A Letter To...

Entry by: Paul McDermott

1st May 2015
“Take a letter, Miss Jones.”
For me at least, this cliché-ed line will forever be associated with ancient black-and-white Ealing comedies on rainy Sunday afternoons when there were but two TV channels and the only alternative entertainment was Two-Way Family Favourites on BBC (probably played on a radio powered by a glass demijohn filled with battery acid).
As a literal-minded child I sometimes asked myself which letter of the alphabet Miss Jones was expected to take, and who (or whom) she was expected to take it to – or why the local postie couldn't take it in his bulging sack. Curiously enough, the fact that the weekday was without question the Sabbath never bothered me. We were being entertained (whether by radio or television) on a Sunday, so the actors, radio presenters, producers and news readers must have had special dispensation from either God or their Parish Priest to work on this special Day of Rest … mustn't they? Those were truly the days of innocence when a seven-year-old could still 'suspend disbelief' without hesitating and imitate the Queen of Hearts who told Alice that she could quite easily “believe six impossible things before breakfast”.
Personally, I enjoy writing letters. Even as a child watching such films I could never understand why the Boss/manager/bank director in the above scene would wish to deny himself the pleasure of sitting and writing the letter himself. Why should the (invariably mousy, bespectacled, skeleton-thin) secretary have all the fun? Or (perish the thought!) could it be that The Boss was in reality a stereotypical, ignorant boor, incapable of formulating a grammatical letter (carefully calligraphed and containing impeccable spelling) without the intervention of his overworked and underpaid office slave?
Writing a letter can be a cathartic exercise, especially if one is truly incensed about an event which has been highlighted in the news media, locally or nationally. Even if your “Disgusted of Romford” diatribe is not included in the local newspaper's “Letters to the Editor” column, the fact that you have written it (and the certain knowledge that someone along the chain of command has actually read it) is guaranteed to ease your troubled mind. There is also the indescribable fillip of satisfaction which follows when your missive is accepted and published, and the comments (complimentary or otherwise) of friends and family who see the printed word and are prompted to discuss it further.
I can allow myself to specify “when [ …] accepted” because I have a bulging scrapbook containing letters I have written which have been published in a variety of newspapers: very few of my attempts have fallen on deaf ears over the years!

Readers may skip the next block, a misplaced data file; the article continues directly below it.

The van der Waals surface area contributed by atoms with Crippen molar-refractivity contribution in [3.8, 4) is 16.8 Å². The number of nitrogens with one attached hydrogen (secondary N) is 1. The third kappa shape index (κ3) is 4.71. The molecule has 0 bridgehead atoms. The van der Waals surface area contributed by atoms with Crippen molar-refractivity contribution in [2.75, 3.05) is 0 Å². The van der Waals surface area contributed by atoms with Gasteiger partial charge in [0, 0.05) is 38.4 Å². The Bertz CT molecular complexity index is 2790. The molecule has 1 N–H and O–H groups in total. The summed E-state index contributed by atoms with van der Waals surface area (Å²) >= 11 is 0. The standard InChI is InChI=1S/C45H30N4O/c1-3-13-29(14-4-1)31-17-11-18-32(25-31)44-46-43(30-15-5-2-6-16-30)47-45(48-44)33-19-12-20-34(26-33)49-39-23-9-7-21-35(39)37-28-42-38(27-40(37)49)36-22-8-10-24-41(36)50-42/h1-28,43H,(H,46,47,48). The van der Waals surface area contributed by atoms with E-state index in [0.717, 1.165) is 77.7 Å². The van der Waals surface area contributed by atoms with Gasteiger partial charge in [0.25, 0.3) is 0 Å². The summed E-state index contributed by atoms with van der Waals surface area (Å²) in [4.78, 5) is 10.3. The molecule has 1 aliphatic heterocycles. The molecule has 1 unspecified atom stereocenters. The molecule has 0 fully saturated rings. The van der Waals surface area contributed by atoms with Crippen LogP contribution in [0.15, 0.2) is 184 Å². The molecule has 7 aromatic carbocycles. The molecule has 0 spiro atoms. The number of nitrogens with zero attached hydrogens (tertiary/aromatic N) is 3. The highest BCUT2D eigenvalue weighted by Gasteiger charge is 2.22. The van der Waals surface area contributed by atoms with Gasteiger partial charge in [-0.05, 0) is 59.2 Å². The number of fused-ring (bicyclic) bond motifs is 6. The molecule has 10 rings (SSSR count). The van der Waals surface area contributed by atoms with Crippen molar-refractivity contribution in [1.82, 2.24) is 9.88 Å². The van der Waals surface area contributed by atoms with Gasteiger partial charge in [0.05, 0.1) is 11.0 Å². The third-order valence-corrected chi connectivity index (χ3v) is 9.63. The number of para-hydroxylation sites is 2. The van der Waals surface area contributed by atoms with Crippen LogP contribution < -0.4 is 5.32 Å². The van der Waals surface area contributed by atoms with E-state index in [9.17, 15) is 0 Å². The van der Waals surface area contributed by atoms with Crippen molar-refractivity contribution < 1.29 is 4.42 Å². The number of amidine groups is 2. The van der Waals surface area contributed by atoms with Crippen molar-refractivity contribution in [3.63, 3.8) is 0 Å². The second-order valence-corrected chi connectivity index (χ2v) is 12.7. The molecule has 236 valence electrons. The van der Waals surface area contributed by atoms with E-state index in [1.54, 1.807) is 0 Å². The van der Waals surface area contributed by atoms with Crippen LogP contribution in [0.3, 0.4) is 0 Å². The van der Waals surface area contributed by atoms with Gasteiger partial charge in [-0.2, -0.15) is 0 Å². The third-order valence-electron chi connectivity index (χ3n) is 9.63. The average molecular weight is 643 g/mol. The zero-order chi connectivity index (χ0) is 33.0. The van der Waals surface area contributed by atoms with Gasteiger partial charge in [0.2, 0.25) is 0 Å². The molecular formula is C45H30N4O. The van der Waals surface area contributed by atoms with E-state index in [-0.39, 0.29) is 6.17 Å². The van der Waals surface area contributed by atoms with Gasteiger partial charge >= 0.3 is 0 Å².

Conventions have changed with the passing of time. This is inevitable, of course. Every language is in a constant state of Newtonian flux: evolve, or die is as true for living languages as it once was for the doomed dinosaur. We are no longer hidebound by a rigid formality which insists we observe rules such as “Dear Sir … Yours Sincerely” BUT “Dear Miss Jones … Your Faithfully” but there are a range of subtle stylistic skills which can make your letter more memorable, a genuine pleasure for the recipient to read.
Greetings and Closures are an obvious example. These (possibly more than any other aspect of letter writing) have taken a horrendous beating from the advent of electronic mailing, and in particular the anathæma which conceals its ugly visage behind the term “txtspk” [textspeak]

Y zit OK 2 msg ur m8 Uzin txtspk …

… when you could be using one of the richest, most eloquent languages in the civilized world to tell them what a wonderful person they are, and why you feel yourself honoured beyond all possible measure to acknowledge them as a dear and valued friend?
In recent years the Post Office has clearly been encouraging people to use e-mail rather than traditional surface mail. How else can you explain the frequent (upward) “adjustments” in postal charges, which far outstrip any connection with the rate of Inflation? As a direct consequence, people have become indolent, slothful and careless in the Use of English, an examination which was once part of the National Curriculum and taken by everyone who stayed on in school for Sixth Form and sat GCE “A” Level exams. Now we have a situation in which many of our Universities have found it necessary to include Remedial Reading 'crash courses' for their first year intake students. O tempora! O mores! Or for the benefit of the linguistically challenged, this Latin phrase may be (loosely) translated as “What dreadful times we live in!"